Melville was the author of a novel abut what we'd now consider an illegal
the commercial hunting of whales for oil and meat. In capturing the
whaling industry at its peak, showcasing the rebellious white whale, in
our view he was lobbying for the whales, the innocent victims in his
story. Following his death in New York City in 1891, he posthumously came to be regarded as one of the great American
writers, with which we agree absolutely.
"Bartleby, the Scrivener: A Story of Wall Street" is a short story by the American writer Herman Melville, first serialized anonymously in two parts in the November and December 1853 issues of Putnam's Magazine, and reprinted with minor textual alterations in his The Piazza Tales in 1856. In the story, a Wall Street lawyer hires a new clerk who, after an initial bout of hard work, refuses to make copies or do any other task required of him, with the words "I would prefer not to."
Numerous critical essays have been published about the story, which scholar Robert Milder describes as "unquestionably the masterpiece of the short fiction" in the Melville canon.
Melville may have written the story as an emotional response to the bad reviews garnered by Pierre, his preceding novel. Christopher Sten suggests that Melville found inspiration in Ralph Waldo Emerson's essays, particularly "The Transcendentalist" which shows parallels to "Bartleby".
Inspiration, in part, may have come from an advertisement for a new book, The Lawyer's Story, printed in both the Tribune and the Times on February 18, 1853. The book was published anonymously later that year but in fact was written by popular novelist James A. Maitland. This advertisement included the complete first chapter, which had the following opening sentence:
"In the summer of 1843, having an extraordinary quantity of deeds to copy, I engaged, temporarily, an extra copying clerk, who interested me considerably, in consequence of his modest, quiet, gentlemanly demeanor, and his intense application to his duties."
Melville biographer Hershel Parker points out that nothing else in the chapter besides this "remarkably evocative sentence" was "notable." Critic Andrew Knighton notes the debt of the story to an obscure work from 1846, Robert Grant White's Law and Laziness: or, Students at Law of Leisure. This source contains one scene and many characters—including an idle scrivener—that appear to have influenced Melville's narrative.
The narrator is an elderly, unnamed Manhattan lawyer with a comfortable business in legal documents. He already employs two scriveners, Nippers and Turkey, to copy legal documents by hand, but an increase in business leads him to advertise for a third. He hires the forlorn-looking Bartleby in the hope that his calmness will soothe the irascible temperaments of the other two. An office boy nicknamed Ginger Nut completes the staff.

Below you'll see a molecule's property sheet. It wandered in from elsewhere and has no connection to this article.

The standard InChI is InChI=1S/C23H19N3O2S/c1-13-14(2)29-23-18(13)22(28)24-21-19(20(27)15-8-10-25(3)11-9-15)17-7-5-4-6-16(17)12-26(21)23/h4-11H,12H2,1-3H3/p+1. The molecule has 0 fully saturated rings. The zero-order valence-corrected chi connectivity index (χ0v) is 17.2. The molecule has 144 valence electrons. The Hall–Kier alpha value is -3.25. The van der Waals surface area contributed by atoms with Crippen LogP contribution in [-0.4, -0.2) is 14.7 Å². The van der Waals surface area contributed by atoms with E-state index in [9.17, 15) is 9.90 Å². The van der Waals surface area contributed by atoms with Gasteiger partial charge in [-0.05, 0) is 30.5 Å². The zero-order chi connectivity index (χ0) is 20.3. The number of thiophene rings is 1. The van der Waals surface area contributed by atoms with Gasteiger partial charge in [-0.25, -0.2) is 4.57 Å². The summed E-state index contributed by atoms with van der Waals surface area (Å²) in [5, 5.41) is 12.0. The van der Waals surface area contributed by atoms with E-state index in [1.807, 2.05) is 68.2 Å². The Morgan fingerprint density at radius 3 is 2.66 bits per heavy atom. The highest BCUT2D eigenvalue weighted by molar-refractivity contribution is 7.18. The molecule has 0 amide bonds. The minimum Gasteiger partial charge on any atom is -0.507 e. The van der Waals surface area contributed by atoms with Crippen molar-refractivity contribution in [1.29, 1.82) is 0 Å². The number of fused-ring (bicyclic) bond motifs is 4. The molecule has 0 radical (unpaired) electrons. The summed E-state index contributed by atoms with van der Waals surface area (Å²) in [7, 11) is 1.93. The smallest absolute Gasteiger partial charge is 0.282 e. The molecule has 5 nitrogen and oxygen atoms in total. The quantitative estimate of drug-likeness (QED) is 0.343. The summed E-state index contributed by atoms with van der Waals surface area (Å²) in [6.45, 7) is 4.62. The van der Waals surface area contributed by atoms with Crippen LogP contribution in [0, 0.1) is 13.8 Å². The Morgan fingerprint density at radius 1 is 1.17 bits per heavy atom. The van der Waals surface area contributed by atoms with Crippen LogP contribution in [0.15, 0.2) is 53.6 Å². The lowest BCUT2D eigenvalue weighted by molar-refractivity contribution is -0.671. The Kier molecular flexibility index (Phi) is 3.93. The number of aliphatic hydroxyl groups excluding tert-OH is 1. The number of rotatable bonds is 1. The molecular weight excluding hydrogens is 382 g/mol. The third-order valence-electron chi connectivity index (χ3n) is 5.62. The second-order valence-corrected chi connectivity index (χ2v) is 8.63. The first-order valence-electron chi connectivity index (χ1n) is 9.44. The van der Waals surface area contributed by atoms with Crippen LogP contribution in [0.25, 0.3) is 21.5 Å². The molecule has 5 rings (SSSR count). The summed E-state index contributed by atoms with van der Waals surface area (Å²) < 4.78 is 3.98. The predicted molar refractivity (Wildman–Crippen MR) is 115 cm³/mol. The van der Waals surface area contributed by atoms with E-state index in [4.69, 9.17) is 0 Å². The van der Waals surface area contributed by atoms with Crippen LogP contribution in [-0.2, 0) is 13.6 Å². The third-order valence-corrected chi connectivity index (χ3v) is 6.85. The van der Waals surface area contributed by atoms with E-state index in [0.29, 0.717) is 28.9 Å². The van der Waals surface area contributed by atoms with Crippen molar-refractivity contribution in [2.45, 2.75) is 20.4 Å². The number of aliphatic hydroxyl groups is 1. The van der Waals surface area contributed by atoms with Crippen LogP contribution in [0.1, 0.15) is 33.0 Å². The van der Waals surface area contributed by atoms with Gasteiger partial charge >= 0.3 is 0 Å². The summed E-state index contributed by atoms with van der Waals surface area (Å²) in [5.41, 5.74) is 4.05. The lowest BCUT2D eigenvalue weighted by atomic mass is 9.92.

At first, Bartleby produces a large volume of high-quality work, but one day, when asked to help proofread a document, Bartleby answers with what soon becomes his perpetual response to every request: "I would prefer not to." To the dismay of the narrator and the irritation of the other employees, Bartleby performs fewer and fewer tasks and eventually none, instead spending long periods of time staring out one of the office's windows at a brick wall. The narrator makes several futile attempts to reason with Bartleby and to learn something about him; when the narrator stops by the office one Sunday morning, he discovers that Bartleby has started living there.
Tension builds as business associates wonder why Bartleby is always there. Sensing the threat to his reputation but emotionally unable to evict Bartleby, the narrator moves his business out. Soon the new tenants come to ask for help in removing Bartleby, who now sits on the stairs all day and sleeps in the building's doorway at night.
The narrator visits Bartleby and attempts to reason with him; to his own surprise, he invites Bartleby to live with him, but Bartleby declines the offer. Later the narrator returns to find that Bartleby has been forcibly removed and imprisoned in the Tombs. Finding Bartleby glummer than usual during a visit, the narrator bribes a turnkey to make sure he gets enough food. When the narrator returns a few days later to check on Bartleby, he discovers that he died of starvation, having preferred not to eat.
Sometime afterwards, the narrator hears a rumor that Bartleby had worked in a dead-letter office and reflects that dead letters would have made anyone of Bartleby's temperament sink into an even darker gloom. The story closes with the narrator's resigned and pained sigh, "Ah Bartleby! Ah humanity!"
Though no great success at the time of publication, "Bartleby the Scrivener" is now among the most noted of American short stories. It has been considered a precursor of absurdist literature, touching on several of Franz Kafka's themes in such works as "A Hunger Artist" and The Trial. There is nothing to indicate that the Bohemian writer was at all acquainted with the work of Melville, who remained largely forgotten until some time after Kafka's death.
Albert Camus, in a personal letter to Liselotte Dieckmann published in The French Review in 1998, cites Melville as a key influence.
DICK - IS OUR FAVOURITE
Dick, is the story of a great white sperm whale that fought back at
whalers who tried to kill him. The idea came to Herman Melville after
he spent time on a commercial whaler, where stories abounded of the
sinking of the Essex in 1821 and Mocha
Dick, a giant sperm whale that sank around 20 ships, before being
harpooned in 1838.
Bartleby, the Scrivener
The Paradise of Bachelors and the Tartarus of Maids
Moby Dick (1851)
Israel Potter (1855)
The Confidence-Man (1857)
Billy Budd (1924)
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